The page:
In an email exchange regarding the difficulty many researchers have in engaging with statistical criticism (see here for a recent example), a colleague of mine opined:
Nowadays, promotion requires more publications, and in an academic environment, researchers are asked to do more than they can. So many researchers just work like workers in a product line without critical thinking. Quality becomes a tradeoff of quantity.
I think that many (maybe not all) researchers are interested in critical thinking, but they don’t always have a good framework for integrating critical thinking into their research. Criticism is, if anything, too easy: once you’ve criticized, what do you do about it (short of “50 shades of gray” self-replication, which really is a lot of work)? One thing I like about hierarchical modeling is that is not just about criticism. It’s a way to improve inferences, not just a way to adjust p-values.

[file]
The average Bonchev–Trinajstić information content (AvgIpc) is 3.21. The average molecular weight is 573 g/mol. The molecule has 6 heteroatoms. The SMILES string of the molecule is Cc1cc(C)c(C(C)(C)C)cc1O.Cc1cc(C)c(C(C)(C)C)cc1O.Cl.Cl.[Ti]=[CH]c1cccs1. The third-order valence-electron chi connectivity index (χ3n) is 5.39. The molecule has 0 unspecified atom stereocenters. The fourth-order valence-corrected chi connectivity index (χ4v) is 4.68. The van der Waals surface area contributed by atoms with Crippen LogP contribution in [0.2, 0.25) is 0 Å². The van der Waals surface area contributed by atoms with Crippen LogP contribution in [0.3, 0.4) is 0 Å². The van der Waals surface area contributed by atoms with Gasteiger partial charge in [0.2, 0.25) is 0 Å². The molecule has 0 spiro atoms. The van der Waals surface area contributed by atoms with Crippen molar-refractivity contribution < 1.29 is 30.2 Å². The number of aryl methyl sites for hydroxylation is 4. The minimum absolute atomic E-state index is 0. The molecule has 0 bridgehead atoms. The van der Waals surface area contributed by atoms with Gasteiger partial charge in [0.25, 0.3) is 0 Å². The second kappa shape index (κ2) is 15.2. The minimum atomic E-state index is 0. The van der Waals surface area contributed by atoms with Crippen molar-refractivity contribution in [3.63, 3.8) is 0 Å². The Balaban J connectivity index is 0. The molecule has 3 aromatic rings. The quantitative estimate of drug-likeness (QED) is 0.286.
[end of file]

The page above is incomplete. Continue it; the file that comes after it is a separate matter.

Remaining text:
The point is that in this way criticism can be a step forward.
When we go through the literature (or even all the papers by a particular author) and list all the different data-coding, data-exclusion, and data-analysis rules that were done (see comment thread from above link for a long list of examples of data excluded or included, outcomes treated separately or averaged, variables controlled for or not, different p-value thresholds, etc.), it’s not just about listing multiple comparisons and criticizing p-values (which ultimately only gets you so far, because even correct p-values bear only a very indirect relation to any inferences of interest), it’s also about learning more from data, constructing a fuller model that includes all the possibilities corresponding to the different theories. Or even just recognizing that a particular dataset with a particular small sample and noisy, variable measurements, is too weak to learn what you want to learn. That can good to know too: if it’s a topic you really care about, you can devote some effort to more careful measurement, or at least know the limitations of your data. All good—the point is to make the link to reality rather than to try to compute some correct p-value, which has little to do with anything.